Ultimately, this film is about the bond that exists between its players; in the opening, his bandmates humourously reveal how they ended up with Neil all those years ago. Despite that this is the only interview footage in the movie, this document succeeds over all the other many Neil Young concert films by portraying him as a person: in between numbers, he is reflective and dryly humourous. As this movie slowly builds to its crescendo, we better understand the strong ties that keeps these musicians together, as the filmmakers become more passionate about capturing the knowing glances that are exchanged among the chords.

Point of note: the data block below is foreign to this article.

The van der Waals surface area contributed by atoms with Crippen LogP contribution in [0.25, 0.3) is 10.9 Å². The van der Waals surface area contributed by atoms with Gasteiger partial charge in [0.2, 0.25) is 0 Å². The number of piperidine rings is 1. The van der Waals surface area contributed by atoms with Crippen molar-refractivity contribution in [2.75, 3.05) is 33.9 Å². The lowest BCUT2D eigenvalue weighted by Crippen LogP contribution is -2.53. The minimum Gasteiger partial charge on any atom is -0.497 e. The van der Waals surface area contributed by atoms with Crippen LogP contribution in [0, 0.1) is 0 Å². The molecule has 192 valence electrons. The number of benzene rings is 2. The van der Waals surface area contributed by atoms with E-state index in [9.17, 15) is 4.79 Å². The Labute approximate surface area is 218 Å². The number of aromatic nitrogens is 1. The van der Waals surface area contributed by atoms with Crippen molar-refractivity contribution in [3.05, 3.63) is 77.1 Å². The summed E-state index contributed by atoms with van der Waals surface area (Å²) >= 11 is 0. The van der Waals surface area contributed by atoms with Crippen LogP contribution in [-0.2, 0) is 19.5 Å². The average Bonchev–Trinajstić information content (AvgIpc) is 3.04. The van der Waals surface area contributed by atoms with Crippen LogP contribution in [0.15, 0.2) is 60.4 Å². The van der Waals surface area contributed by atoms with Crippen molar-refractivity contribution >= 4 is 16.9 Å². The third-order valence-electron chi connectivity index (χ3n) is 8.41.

Where Were You on April 7th?

2009 marks a silver anniversary of sorts. It was 25 years ago, where yours truly had officially proclaimed cinema as his primary interest. As superfluous as it may sound, it was indeed January 1, 1984 where I began wearing my newfound devotion on my sleeve, commencing with logging in notebooks every movie I had seen from that date forward. In a series of Hilroy 3-ring workbooks, I would devote one line per film: its title, year of release, rating, and primary leads, all preceded by date said film was viewed... and I was adamant about using only one line per title. So on July 21 1985, when I jotted down Who is Harry Kellerman and Why Is He Saying Those Terrible Things About Me?, I hardly had room to fit Dustin Hoffman.